I always associate my favourite designs from you, going back to Penny, Jason Kidd and Payton with the Zoom Air era of Nike design. Is that the perfect technology for you in that it’s great cushioning but it never gets in the way of a design? It’s rarely a focal feature.
It becomes the design — yes. That’s a good observation. I think Zoom is a very appropriate technology for basketball — it’s good cushioning and good responsive cushioning allows you to get lower to the ground. I think some of the Lunarlon foams we’ve been working on are very similar. For me, it’s a good tool — I’m a big believer in natural motion and product that works on one to one with the body and we’ve been using Zoom to provide that cushioning as part of that harmony.
How does natural motion operate in the Kobe 9?
We’re using the drop-in midsole with the Lunarlon foam and that midsole is, by its nature, very lightweight, compliant and flexible. We’ve used an outsole that’s also a little more pliable. There’s an aspect of the whole product that’s form-fitting and dynamic to the foot, so yeah, it’s in there definitely. The collar being dynamic also allows for a more perceptive fit.
With Kobe’s build and mode of play are there things you can do with him that you couldn’t do with a player like LeBron?
There are definitely differences between the style of play and body type of players but today’s players in general are just so athletic and explosive. It’s almost like playing a video game where you have your different attributes and strengths of a character — one might be different to another but that’s just how athletes are. Fundamentally, you’re trying to solve the same key problems, but you might zoom in on a key attribute of a player and amplify that a little bit where it’s appropriate for them and in line with their needs.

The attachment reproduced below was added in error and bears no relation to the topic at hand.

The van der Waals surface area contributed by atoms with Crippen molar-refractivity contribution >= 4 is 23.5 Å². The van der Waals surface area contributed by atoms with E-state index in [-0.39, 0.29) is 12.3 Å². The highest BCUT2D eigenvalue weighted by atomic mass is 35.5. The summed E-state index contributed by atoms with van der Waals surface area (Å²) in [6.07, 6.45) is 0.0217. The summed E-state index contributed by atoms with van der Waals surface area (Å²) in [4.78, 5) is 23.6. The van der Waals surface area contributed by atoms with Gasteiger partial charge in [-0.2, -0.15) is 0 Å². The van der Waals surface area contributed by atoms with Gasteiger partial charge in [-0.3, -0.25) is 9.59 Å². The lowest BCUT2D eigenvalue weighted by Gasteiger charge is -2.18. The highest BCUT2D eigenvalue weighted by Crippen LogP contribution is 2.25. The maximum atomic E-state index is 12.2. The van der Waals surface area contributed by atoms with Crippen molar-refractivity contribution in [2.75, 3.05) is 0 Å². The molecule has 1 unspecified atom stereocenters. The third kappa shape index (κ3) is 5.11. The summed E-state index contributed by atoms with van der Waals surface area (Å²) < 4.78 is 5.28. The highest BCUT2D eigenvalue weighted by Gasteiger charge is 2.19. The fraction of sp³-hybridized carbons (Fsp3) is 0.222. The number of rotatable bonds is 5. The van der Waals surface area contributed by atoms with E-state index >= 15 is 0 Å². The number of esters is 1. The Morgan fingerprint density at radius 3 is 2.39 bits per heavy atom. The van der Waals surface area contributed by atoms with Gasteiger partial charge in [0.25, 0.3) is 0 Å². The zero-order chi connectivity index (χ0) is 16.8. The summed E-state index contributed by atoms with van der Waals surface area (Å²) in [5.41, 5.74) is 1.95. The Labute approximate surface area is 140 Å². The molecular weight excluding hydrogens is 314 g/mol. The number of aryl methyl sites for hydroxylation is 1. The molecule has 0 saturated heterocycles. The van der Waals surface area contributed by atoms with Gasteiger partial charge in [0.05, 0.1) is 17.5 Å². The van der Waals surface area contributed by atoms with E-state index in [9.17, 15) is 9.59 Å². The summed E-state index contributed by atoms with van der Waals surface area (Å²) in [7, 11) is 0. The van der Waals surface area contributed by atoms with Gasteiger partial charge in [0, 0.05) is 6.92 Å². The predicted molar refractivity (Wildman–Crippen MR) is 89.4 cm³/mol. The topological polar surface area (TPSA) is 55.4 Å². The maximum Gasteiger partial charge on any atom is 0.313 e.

Did Kobe’s injuries make development of this shoe lengthier? Personally, I never expected him to even come back at this point but I just put that down to him being a freak of nature. Was wear testing more rigorous?
It was actually a pretty normal process. With Kobe, in terms of him trying out prototypes, like you said, he’s a freak of nature — everything he does is calculated to the highest degree for the most positive outcome. He approached his injury that way, from the rehab to the training and it was in sync with the prototypes of the product we were working on and it actually wasn’t that different.
Were you shocked when he wanted to add scars to the back of the shoe?
Nothing with Kobe shocks me! I had just met with him shortly after surgery and I have a picture on my phone of a picture he showed me of his surgery and his injury and we were talking about that and I mentioned that it was kind of a cool visual and he was like, “Oh yeah! Let’s put stitches on the shoe!” That’s the classic hero’s journey — rising back to the success. We just immediately stumbled across that and felt it from an inspiration and visual standpoint.
I know form often follows function but these shoes always have such a strong narrative — I mean, the Black Mamba concept has become a performance part of the shoe, but when does the plot become part of the process of design?
I think each shoe is a little different — there might be more insight or inspiration from style or form. On some, it’s a little earlier in the process and on others it comes a little later. I personally think that good design is when style and function are seamless — almost naturally flowing into one another like, “Okay, here’s the performance and now we’re going to layer in the style.” It’s when they’re fluid and one almost creates the other we get some of the most compelling products and that’s when I personally think that good design happens.
Issue 14 of Proper is pretty shoe-centric and the magazine remains one of the few menswear magazines with a sense of humour (the workplace stories are particularly amusing) — crucially, the team know their stuff and the evolution in terms of presentation has been tremendous, with a visual language in place over the last three editions to match the irreverence. Chatting to BWGH about the Jimmy Savile incident (when lookbooks go wrong) and trawling through Lindy Darrell’s spectacular haul of Nike SMUs are some of the highlights from this one. Still one of the best publications out there.